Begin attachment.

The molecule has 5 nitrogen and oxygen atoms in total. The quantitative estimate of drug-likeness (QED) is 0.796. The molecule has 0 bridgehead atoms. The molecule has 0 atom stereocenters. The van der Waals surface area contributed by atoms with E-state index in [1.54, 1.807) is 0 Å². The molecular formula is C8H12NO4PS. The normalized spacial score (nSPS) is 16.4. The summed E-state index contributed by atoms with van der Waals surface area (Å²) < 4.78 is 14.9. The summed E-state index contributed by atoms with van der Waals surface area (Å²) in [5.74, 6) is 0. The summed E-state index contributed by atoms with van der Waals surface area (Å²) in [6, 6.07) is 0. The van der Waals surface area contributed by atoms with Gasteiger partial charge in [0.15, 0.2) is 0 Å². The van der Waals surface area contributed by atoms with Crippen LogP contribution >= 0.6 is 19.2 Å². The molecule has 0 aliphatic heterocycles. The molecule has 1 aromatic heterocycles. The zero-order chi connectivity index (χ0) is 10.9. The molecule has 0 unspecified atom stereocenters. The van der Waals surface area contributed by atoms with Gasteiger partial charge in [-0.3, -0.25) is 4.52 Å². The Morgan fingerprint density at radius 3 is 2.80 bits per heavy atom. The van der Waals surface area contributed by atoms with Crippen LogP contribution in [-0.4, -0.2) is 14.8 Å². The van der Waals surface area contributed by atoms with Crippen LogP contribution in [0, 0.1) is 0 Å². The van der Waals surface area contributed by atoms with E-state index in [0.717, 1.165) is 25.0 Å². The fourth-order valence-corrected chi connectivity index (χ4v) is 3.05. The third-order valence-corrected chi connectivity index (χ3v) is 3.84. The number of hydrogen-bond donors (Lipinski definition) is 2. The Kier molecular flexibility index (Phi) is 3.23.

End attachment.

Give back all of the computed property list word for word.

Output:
The molecule has 5 nitrogen and oxygen atoms in total. The quantitative estimate of drug-likeness (QED) is 0.796. The molecule has 0 bridgehead atoms. The molecule has 0 atom stereocenters. The van der Waals surface area contributed by atoms with E-state index in [1.54, 1.807) is 0 Å². The molecular formula is C8H12NO4PS. The normalized spacial score (nSPS) is 16.4. The summed E-state index contributed by atoms with van der Waals surface area (Å²) < 4.78 is 14.9. The summed E-state index contributed by atoms with van der Waals surface area (Å²) in [5.74, 6) is 0. The summed E-state index contributed by atoms with van der Waals surface area (Å²) in [6, 6.07) is 0. The van der Waals surface area contributed by atoms with Gasteiger partial charge in [0.15, 0.2) is 0 Å². The van der Waals surface area contributed by atoms with Crippen LogP contribution >= 0.6 is 19.2 Å². The molecule has 0 aliphatic heterocycles. The molecule has 1 aromatic heterocycles. The zero-order chi connectivity index (χ0) is 10.9. The molecule has 0 unspecified atom stereocenters. The van der Waals surface area contributed by atoms with Gasteiger partial charge in [-0.3, -0.25) is 4.52 Å². The Morgan fingerprint density at radius 3 is 2.80 bits per heavy atom. The van der Waals surface area contributed by atoms with Crippen LogP contribution in [-0.4, -0.2) is 14.8 Å². The van der Waals surface area contributed by atoms with Crippen LogP contribution in [0, 0.1) is 0 Å². The van der Waals surface area contributed by atoms with E-state index in [0.717, 1.165) is 25.0 Å². The fourth-order valence-corrected chi connectivity index (χ4v) is 3.05. The third-order valence-corrected chi connectivity index (χ3v) is 3.84. The number of hydrogen-bond donors (Lipinski definition) is 2. The Kier molecular flexibility index (Phi) is 3.23.